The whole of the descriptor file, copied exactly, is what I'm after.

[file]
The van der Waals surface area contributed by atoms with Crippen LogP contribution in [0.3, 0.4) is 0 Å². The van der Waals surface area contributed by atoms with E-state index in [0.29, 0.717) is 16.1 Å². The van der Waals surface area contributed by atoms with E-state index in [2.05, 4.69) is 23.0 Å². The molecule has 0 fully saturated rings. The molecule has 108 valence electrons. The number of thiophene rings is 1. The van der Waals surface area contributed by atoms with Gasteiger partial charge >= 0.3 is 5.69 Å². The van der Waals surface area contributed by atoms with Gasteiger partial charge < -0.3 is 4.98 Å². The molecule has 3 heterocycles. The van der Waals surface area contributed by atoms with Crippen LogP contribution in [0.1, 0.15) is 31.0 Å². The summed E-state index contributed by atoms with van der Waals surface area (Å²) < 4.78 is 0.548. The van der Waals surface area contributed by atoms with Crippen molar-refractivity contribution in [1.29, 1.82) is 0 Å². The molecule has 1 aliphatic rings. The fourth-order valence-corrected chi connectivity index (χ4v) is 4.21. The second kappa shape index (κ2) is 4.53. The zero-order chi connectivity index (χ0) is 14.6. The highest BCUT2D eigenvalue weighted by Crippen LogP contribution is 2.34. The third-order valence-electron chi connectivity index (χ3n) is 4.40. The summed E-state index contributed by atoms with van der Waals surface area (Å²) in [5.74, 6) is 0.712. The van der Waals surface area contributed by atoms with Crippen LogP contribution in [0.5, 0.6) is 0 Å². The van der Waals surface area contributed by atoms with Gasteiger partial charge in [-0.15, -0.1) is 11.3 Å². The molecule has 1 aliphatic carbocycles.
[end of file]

The van der Waals surface area contributed by atoms with Crippen LogP contribution in [0.3, 0.4) is 0 Å². The van der Waals surface area contributed by atoms with E-state index in [0.29, 0.717) is 16.1 Å². The van der Waals surface area contributed by atoms with E-state index in [2.05, 4.69) is 23.0 Å². The molecule has 0 fully saturated rings. The molecule has 108 valence electrons. The number of thiophene rings is 1. The van der Waals surface area contributed by atoms with Gasteiger partial charge >= 0.3 is 5.69 Å². The van der Waals surface area contributed by atoms with Gasteiger partial charge < -0.3 is 4.98 Å². The molecule has 3 heterocycles. The van der Waals surface area contributed by atoms with Crippen LogP contribution in [0.1, 0.15) is 31.0 Å². The summed E-state index contributed by atoms with van der Waals surface area (Å²) < 4.78 is 0.548. The van der Waals surface area contributed by atoms with Crippen molar-refractivity contribution in [1.29, 1.82) is 0 Å². The molecule has 1 aliphatic rings. The fourth-order valence-corrected chi connectivity index (χ4v) is 4.21. The second kappa shape index (κ2) is 4.53. The zero-order chi connectivity index (χ0) is 14.6. The highest BCUT2D eigenvalue weighted by Crippen LogP contribution is 2.34. The third-order valence-electron chi connectivity index (χ3n) is 4.40. The summed E-state index contributed by atoms with van der Waals surface area (Å²) in [5.74, 6) is 0.712. The van der Waals surface area contributed by atoms with Crippen LogP contribution in [0.5, 0.6) is 0 Å². The van der Waals surface area contributed by atoms with Gasteiger partial charge in [-0.15, -0.1) is 11.3 Å². The molecule has 1 aliphatic carbocycles.